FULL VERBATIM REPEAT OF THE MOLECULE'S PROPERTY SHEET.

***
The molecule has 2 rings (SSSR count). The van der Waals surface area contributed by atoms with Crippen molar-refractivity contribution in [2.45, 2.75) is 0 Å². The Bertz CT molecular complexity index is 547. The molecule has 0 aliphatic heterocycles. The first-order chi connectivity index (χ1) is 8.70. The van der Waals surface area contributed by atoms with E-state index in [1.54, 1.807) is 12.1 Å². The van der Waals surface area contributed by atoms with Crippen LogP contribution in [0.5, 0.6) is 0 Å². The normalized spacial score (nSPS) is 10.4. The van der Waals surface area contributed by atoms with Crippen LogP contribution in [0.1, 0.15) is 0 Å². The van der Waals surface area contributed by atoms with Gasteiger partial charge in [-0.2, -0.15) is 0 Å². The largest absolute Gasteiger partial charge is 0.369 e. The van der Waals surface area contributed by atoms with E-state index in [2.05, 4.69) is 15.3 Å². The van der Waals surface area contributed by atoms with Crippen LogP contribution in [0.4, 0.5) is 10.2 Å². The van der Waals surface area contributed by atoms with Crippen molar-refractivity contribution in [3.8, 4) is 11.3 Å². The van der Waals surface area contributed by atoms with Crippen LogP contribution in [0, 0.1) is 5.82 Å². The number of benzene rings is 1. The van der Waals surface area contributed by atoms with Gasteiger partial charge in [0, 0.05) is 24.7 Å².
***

The molecule has 2 rings (SSSR count). The van der Waals surface area contributed by atoms with Crippen molar-refractivity contribution in [2.45, 2.75) is 0 Å². The Bertz CT molecular complexity index is 547. The molecule has 0 aliphatic heterocycles. The first-order chi connectivity index (χ1) is 8.70. The van der Waals surface area contributed by atoms with E-state index in [1.54, 1.807) is 12.1 Å². The van der Waals surface area contributed by atoms with Crippen LogP contribution in [0.5, 0.6) is 0 Å². The normalized spacial score (nSPS) is 10.4. The van der Waals surface area contributed by atoms with Crippen LogP contribution in [0.1, 0.15) is 0 Å². The van der Waals surface area contributed by atoms with Gasteiger partial charge in [-0.2, -0.15) is 0 Å². The largest absolute Gasteiger partial charge is 0.369 e. The van der Waals surface area contributed by atoms with E-state index in [2.05, 4.69) is 15.3 Å². The van der Waals surface area contributed by atoms with Crippen LogP contribution in [0.4, 0.5) is 10.2 Å². The van der Waals surface area contributed by atoms with Crippen molar-refractivity contribution in [3.8, 4) is 11.3 Å². The van der Waals surface area contributed by atoms with Crippen LogP contribution in [0, 0.1) is 5.82 Å². The number of benzene rings is 1. The van der Waals surface area contributed by atoms with Gasteiger partial charge in [0, 0.05) is 24.7 Å².